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Why Website Downtime Is Amateur Hour

It's almost 2013 and top websites like Facebook, Tumblr, Buzzfeed, Reddit and Gawker still experience occasional downtime. I guess web apps are too complicated to be highly available across multiple end points and it's too expensive to run a mirrored active-active setup or at minimum, active-passive infrastructure. Maybe it's too hard or not even worth it. Perhaps end users have become okay with intermittent outages, resulting in a 'why bother' mentality in these web presences' IT departments.

As someone that has been caught "ambulance chasing" after outages and hating that our sales team needs to resort to those tactics, I find myself asking, "Why?" Sometimes I feel like we're selling health insurance when I feel like we should really be selling gym memberships.

During Hurricane Sandy when Squarespace preserved uptime, they had to run fuel for two days up and down seventeen (SEVENTEEN!) flights of stairs in their NYC data center to help keep the generators running. They were commended as they should be and their CEO/Founder Anthony Casalena was leading the charge, later blogging his tale.

I found myself proud of our managed DNS client of over two years, but upset with our inability to help them be more redundant to begin with. I couldn't understand how could we not be deeper into them. Maybe we were viewed as too 'salesy' in the discovery process. We should have helped them setup a Geo Traffic Management feature for hosting diversity.

Just because our DNS platform was operating perfectly, we're not off scot-free. I challenged our team to ask ourselves if we really prepared Anthony, Rolando and their team well enough. Had we done our part as uptime evangelists?

In 2012, we became a $30m+ business. 45% of the revenue was earned through self-signup on Dyn.com. 25% of enterprise sales opportunities (which rounds out the other 55% of our revenue) flows through that website. We get it. Add that onto the nearly 20 global data centers that encompass our DNS network and email delivery infrastructure and we LIVE our mantra 'Uptime is the Bottom Line.'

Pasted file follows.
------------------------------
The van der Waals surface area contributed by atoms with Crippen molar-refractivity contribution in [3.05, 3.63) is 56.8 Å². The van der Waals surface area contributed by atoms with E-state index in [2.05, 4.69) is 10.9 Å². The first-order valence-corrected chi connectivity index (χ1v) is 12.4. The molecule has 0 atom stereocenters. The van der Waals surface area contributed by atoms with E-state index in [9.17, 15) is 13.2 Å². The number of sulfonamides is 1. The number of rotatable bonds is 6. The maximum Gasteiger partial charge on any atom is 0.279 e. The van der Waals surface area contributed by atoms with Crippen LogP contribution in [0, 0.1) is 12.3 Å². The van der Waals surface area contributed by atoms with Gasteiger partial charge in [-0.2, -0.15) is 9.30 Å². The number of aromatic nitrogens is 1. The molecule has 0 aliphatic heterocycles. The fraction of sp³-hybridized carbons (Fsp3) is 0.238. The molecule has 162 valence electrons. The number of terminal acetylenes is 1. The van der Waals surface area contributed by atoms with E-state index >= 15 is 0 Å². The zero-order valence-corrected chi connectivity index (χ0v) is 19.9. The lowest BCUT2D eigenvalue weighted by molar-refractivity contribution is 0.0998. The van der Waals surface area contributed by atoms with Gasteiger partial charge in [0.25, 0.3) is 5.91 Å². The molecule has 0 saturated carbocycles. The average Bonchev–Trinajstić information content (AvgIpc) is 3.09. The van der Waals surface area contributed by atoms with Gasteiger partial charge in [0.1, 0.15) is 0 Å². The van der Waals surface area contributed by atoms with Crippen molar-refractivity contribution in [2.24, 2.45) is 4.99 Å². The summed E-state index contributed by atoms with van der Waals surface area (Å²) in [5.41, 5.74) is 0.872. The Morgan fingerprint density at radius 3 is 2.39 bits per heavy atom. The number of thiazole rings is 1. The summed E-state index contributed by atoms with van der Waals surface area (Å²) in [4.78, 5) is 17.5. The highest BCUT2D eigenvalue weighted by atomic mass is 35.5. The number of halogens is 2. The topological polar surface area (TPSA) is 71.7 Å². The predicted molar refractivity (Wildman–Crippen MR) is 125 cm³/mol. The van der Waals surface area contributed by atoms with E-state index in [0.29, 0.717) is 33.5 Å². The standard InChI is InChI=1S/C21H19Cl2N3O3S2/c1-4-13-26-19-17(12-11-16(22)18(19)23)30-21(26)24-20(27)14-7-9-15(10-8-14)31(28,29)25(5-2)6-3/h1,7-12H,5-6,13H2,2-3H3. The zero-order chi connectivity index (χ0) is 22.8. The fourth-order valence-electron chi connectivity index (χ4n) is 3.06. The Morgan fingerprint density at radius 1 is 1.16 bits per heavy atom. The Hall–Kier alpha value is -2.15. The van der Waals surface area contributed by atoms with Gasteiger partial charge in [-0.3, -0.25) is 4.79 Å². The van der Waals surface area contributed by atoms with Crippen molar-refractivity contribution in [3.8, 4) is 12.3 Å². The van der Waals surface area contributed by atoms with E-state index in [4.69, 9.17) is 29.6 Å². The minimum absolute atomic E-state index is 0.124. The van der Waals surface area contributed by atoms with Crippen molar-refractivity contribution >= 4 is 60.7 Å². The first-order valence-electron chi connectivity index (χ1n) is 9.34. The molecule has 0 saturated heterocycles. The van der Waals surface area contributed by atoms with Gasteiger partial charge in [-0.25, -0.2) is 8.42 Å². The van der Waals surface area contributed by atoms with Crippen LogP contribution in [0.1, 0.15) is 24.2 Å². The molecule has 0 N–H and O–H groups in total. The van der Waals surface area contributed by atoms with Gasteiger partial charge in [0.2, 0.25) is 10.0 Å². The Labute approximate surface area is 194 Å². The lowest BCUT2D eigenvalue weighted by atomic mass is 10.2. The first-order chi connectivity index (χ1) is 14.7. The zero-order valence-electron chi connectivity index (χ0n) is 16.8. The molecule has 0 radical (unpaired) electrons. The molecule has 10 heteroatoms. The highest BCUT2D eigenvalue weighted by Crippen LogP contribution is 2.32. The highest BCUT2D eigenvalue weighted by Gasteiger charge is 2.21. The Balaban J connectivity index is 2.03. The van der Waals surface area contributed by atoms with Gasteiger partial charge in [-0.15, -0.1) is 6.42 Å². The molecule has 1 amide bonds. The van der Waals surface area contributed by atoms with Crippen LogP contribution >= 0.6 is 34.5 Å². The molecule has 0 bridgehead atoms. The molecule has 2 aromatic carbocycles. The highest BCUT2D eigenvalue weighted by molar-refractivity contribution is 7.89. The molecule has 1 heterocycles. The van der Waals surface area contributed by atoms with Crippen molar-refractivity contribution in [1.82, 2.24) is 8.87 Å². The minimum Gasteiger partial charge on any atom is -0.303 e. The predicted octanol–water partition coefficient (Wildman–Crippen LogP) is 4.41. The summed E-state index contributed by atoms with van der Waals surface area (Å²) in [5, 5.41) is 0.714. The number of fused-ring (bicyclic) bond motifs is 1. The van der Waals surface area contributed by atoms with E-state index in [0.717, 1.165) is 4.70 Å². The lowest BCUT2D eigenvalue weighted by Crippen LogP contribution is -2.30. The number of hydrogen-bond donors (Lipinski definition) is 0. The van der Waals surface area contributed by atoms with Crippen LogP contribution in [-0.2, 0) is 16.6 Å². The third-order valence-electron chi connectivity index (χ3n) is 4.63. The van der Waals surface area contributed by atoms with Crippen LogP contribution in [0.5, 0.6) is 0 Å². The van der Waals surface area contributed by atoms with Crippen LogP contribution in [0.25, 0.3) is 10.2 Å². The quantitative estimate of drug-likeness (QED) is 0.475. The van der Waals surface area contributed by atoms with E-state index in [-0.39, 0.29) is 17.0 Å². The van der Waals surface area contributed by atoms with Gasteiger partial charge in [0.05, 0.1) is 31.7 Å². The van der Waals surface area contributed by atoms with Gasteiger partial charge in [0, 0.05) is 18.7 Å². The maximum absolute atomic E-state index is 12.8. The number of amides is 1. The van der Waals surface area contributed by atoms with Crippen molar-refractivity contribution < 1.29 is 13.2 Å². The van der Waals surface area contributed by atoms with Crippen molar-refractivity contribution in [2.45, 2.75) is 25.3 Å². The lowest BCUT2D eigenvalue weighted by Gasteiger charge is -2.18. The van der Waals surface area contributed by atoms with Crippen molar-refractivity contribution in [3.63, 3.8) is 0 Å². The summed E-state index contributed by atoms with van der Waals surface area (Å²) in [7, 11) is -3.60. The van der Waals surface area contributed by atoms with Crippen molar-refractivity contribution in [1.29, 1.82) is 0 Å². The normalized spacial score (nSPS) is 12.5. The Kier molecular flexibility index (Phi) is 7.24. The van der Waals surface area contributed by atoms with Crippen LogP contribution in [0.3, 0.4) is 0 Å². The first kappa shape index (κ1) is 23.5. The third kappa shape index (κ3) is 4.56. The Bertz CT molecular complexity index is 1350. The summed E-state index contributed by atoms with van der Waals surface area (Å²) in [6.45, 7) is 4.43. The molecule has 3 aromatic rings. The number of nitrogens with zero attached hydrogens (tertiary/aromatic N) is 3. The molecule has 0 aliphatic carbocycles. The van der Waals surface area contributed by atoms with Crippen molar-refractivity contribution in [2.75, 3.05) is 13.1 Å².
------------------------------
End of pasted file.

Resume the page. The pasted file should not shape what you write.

It's now time to more proactively share it with you. If we go down, we fail. If you go down, we fail. It's that simple.

What does downtime cost your business in brand credibility and revenue? I did a DNS ROI analysis and email ROI analysis recently, but simple blog posts aren't enough. Squarespace stayed up that night, kept the thousands of sites on their platform up and kept a lot of other sites in that data center up. I can't help but think, however, that it shouldn't have required such amazing heroism.

Dyn enables companies to operate multiple data center facilities using our cloud load balancing offering without the need for expensive hardware. In other words, we make assuring your uptime that much easier.

From here on out, you're going to see Dyn take a much stronger position in thought leadership and market education. Not just about our company, products, clients, people, but more so in Internet uptime, speed, scaling large, redundant, complex and highly available systems. Stay tuned for much more on this topic in 2013. We are stewards of the Internet's uptime and reliability.

Written by Kyle York, Dyn Chief Revenue Officer. Kyle leads the overall sales, business development, customer service and marketing efforts. Reach him on Twitter at @Kyork20 or LinkedIn

About Dyn


Dyn is a cloud-based Internet Performance company. Dyn helps companies monitor, control, and optimize online infrastructure for an exceptional end-user experience. Through a world-class network and unrivaled, objective intelligence into Internet conditions, Dyn ensures traffic gets delivered faster, safer, and more reliably than ever. Learn More

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